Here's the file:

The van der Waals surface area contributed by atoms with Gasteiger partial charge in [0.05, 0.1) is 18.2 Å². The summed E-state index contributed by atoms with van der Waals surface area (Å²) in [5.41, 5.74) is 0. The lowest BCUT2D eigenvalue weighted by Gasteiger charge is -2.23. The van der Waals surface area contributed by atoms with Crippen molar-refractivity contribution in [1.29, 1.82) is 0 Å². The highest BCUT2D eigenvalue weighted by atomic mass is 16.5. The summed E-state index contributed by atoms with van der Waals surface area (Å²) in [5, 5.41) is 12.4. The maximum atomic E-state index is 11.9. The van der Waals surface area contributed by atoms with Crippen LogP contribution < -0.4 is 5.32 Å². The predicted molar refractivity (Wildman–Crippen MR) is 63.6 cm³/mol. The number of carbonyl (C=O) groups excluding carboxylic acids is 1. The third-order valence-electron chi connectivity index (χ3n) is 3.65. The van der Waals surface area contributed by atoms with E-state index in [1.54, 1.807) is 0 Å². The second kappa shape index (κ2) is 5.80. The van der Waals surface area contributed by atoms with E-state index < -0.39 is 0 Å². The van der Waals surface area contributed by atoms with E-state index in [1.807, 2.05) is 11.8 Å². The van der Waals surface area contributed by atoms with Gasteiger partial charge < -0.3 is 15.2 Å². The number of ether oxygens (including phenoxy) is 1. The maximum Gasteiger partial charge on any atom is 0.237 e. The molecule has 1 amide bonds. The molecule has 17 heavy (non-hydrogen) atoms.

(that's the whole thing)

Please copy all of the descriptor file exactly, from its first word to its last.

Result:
The van der Waals surface area contributed by atoms with Gasteiger partial charge in [0.05, 0.1) is 18.2 Å². The summed E-state index contributed by atoms with van der Waals surface area (Å²) in [5.41, 5.74) is 0. The lowest BCUT2D eigenvalue weighted by Gasteiger charge is -2.23. The van der Waals surface area contributed by atoms with Crippen molar-refractivity contribution in [1.29, 1.82) is 0 Å². The highest BCUT2D eigenvalue weighted by atomic mass is 16.5. The summed E-state index contributed by atoms with van der Waals surface area (Å²) in [5, 5.41) is 12.4. The maximum atomic E-state index is 11.9. The van der Waals surface area contributed by atoms with Crippen LogP contribution < -0.4 is 5.32 Å². The predicted molar refractivity (Wildman–Crippen MR) is 63.6 cm³/mol. The number of carbonyl (C=O) groups excluding carboxylic acids is 1. The third-order valence-electron chi connectivity index (χ3n) is 3.65. The van der Waals surface area contributed by atoms with E-state index in [1.54, 1.807) is 0 Å². The second kappa shape index (κ2) is 5.80. The van der Waals surface area contributed by atoms with E-state index < -0.39 is 0 Å². The van der Waals surface area contributed by atoms with E-state index in [1.807, 2.05) is 11.8 Å². The van der Waals surface area contributed by atoms with Gasteiger partial charge < -0.3 is 15.2 Å². The number of ether oxygens (including phenoxy) is 1. The maximum Gasteiger partial charge on any atom is 0.237 e. The molecule has 1 amide bonds. The molecule has 17 heavy (non-hydrogen) atoms.